President Biden rules out slowing down US exit from Afghanistan
Holds talks with President Ghani, Abdullah: Calls on Afghans to decide their own future
US President Joe Biden hosts Afghanistan President Ashraf Ghani and Chairman of the High Council for National Reconciliation Dr Abdullah Abdullah in the Oval Office at the White House.– AFP
US President Joe Biden promised Afghan leader Ashraf Ghani strong support during a White House meeting Friday but made clear he was not planning to slow the US withdrawal after nearly two decades of fighting.
Even so, Biden told the Afghan president, "Afghans are going to have to decide their future, what they want."
"The senseless violence, it has to stop. It's going to be very difficult."
- Deal with Taliban pushed -
Ghani was in Washington along with Abdullah Abdullah, who oversees Kabul's peace negotiations with the Taliban, amid rising uncertainty over the group's recent gains and the possibility of their return to power.
The extremists subjected the population to a brutal version of Islam when they ruled from 1996-2001.
Ghani said Afghan government forces retook six districts, in the north and south, on Friday, reversing recent Taliban gains.
"You will see that with determination, with unity and with the partnership, we will overcome all odds."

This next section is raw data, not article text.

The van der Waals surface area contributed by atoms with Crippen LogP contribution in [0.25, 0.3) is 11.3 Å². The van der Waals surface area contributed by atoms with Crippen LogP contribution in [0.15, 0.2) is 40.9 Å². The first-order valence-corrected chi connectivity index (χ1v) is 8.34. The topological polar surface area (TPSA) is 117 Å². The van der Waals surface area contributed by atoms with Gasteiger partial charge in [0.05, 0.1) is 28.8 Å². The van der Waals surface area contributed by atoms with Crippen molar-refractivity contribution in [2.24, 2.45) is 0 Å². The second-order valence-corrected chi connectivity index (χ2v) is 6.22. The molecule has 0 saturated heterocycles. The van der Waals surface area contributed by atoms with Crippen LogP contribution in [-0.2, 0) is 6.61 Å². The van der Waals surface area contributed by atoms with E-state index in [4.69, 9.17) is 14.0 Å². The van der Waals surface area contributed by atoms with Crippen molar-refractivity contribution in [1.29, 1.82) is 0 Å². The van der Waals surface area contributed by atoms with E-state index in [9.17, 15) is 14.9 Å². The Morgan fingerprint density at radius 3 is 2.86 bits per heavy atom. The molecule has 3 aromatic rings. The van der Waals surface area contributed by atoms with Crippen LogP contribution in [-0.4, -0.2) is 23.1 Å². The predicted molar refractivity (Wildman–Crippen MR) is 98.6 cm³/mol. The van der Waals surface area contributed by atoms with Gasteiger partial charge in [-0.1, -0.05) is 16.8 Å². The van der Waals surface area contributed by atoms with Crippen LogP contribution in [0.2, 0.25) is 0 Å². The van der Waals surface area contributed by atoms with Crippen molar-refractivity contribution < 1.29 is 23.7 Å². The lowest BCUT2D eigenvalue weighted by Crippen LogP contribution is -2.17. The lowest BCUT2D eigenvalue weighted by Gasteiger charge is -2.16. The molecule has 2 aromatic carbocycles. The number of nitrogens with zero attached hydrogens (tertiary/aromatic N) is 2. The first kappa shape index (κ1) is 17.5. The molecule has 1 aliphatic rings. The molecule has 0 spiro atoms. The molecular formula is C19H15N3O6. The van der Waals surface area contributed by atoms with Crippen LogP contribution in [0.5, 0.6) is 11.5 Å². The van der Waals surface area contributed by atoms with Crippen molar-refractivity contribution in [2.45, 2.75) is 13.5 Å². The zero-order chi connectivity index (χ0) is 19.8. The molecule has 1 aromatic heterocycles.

With the US military's on-the-ground support for Afghan security forces about to disappear completely, Washington is expecting him to reach a negotiated settlement on power sharing with the Taliban before it is too late.
"The Department of Defence is deeply invested in the security and stability of Afghanistan and in the pursuit of a negotiated settlement that ends the war," Austin told Ghani and Abdullah at the Pentagon.
The top Democrat in Congress, Nancy Pelosi, also indicated that there was no turning back. Meeting Ghani, she stressed future humanitarian assistance to the country "as we enter a new phase of that relationship."
- No abandonment -
The US pullout, of some 2,500 troops and 16,000 civilian contractors in the country earlier this year, could be mostly completed next month.
"The false narrative of abandonment is just false," Ghani said before his meeting with Austin.
He added that predictions like that of the intelligence report on a possible Taliban takeover "have all turned out false."
The administration is also working on a plan to evacuate some 18,000 Afghan interpreters and others who worked for US forces and who are under personal threat from the Taliban.
Meanwhile, Washington is in talks with Turkey to secure the capital city's airport.
The United States will also provide three million doses of Johnson & Johnson coronavirus vaccine to Afghanistan to be shipped as soon as next week, according to White House spokeswoman Karine Jean-Pierre.
"Ghani doesn't have a lot of domestic legitimacy. His legitimacy comes, maybe more than from any other source or any other factor, from international recognition and support," Watkins said.